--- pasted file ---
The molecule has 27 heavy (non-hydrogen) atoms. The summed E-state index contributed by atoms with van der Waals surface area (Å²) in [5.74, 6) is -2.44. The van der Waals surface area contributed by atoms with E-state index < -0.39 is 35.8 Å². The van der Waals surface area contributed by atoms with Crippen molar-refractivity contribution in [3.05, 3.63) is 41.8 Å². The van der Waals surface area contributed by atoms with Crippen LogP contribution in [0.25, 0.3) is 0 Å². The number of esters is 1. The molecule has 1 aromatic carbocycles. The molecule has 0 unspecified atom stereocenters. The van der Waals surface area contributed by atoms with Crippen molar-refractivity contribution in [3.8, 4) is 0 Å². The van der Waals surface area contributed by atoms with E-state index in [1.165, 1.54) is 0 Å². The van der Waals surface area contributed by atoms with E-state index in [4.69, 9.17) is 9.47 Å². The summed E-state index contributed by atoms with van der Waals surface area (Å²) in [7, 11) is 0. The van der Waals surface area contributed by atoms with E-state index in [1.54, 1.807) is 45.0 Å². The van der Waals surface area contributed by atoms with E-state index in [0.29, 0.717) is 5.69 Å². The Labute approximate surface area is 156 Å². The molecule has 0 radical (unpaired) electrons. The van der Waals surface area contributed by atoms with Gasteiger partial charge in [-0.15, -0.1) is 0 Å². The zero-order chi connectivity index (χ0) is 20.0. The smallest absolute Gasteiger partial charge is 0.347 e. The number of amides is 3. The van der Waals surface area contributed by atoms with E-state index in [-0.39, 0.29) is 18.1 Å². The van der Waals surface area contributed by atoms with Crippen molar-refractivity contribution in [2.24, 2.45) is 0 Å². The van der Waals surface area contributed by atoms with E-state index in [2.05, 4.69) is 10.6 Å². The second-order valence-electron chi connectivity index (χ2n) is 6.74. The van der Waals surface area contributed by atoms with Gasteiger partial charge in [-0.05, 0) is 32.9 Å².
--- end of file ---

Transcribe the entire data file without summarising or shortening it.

The molecule has 27 heavy (non-hydrogen) atoms. The summed E-state index contributed by atoms with van der Waals surface area (Å²) in [5.74, 6) is -2.44. The van der Waals surface area contributed by atoms with E-state index < -0.39 is 35.8 Å². The van der Waals surface area contributed by atoms with Crippen molar-refractivity contribution in [3.05, 3.63) is 41.8 Å². The van der Waals surface area contributed by atoms with Crippen LogP contribution in [0.25, 0.3) is 0 Å². The number of esters is 1. The molecule has 1 aromatic carbocycles. The molecule has 0 unspecified atom stereocenters. The van der Waals surface area contributed by atoms with Crippen molar-refractivity contribution in [3.8, 4) is 0 Å². The van der Waals surface area contributed by atoms with E-state index in [1.165, 1.54) is 0 Å². The van der Waals surface area contributed by atoms with E-state index in [4.69, 9.17) is 9.47 Å². The summed E-state index contributed by atoms with van der Waals surface area (Å²) in [7, 11) is 0. The van der Waals surface area contributed by atoms with E-state index in [1.54, 1.807) is 45.0 Å². The van der Waals surface area contributed by atoms with E-state index in [0.29, 0.717) is 5.69 Å². The Labute approximate surface area is 156 Å². The molecule has 0 radical (unpaired) electrons. The van der Waals surface area contributed by atoms with Gasteiger partial charge in [-0.15, -0.1) is 0 Å². The zero-order chi connectivity index (χ0) is 20.0. The smallest absolute Gasteiger partial charge is 0.347 e. The number of amides is 3. The van der Waals surface area contributed by atoms with E-state index in [-0.39, 0.29) is 18.1 Å². The van der Waals surface area contributed by atoms with Crippen molar-refractivity contribution in [2.24, 2.45) is 0 Å². The van der Waals surface area contributed by atoms with E-state index in [2.05, 4.69) is 10.6 Å². The second-order valence-electron chi connectivity index (χ2n) is 6.74. The van der Waals surface area contributed by atoms with Gasteiger partial charge in [-0.05, 0) is 32.9 Å².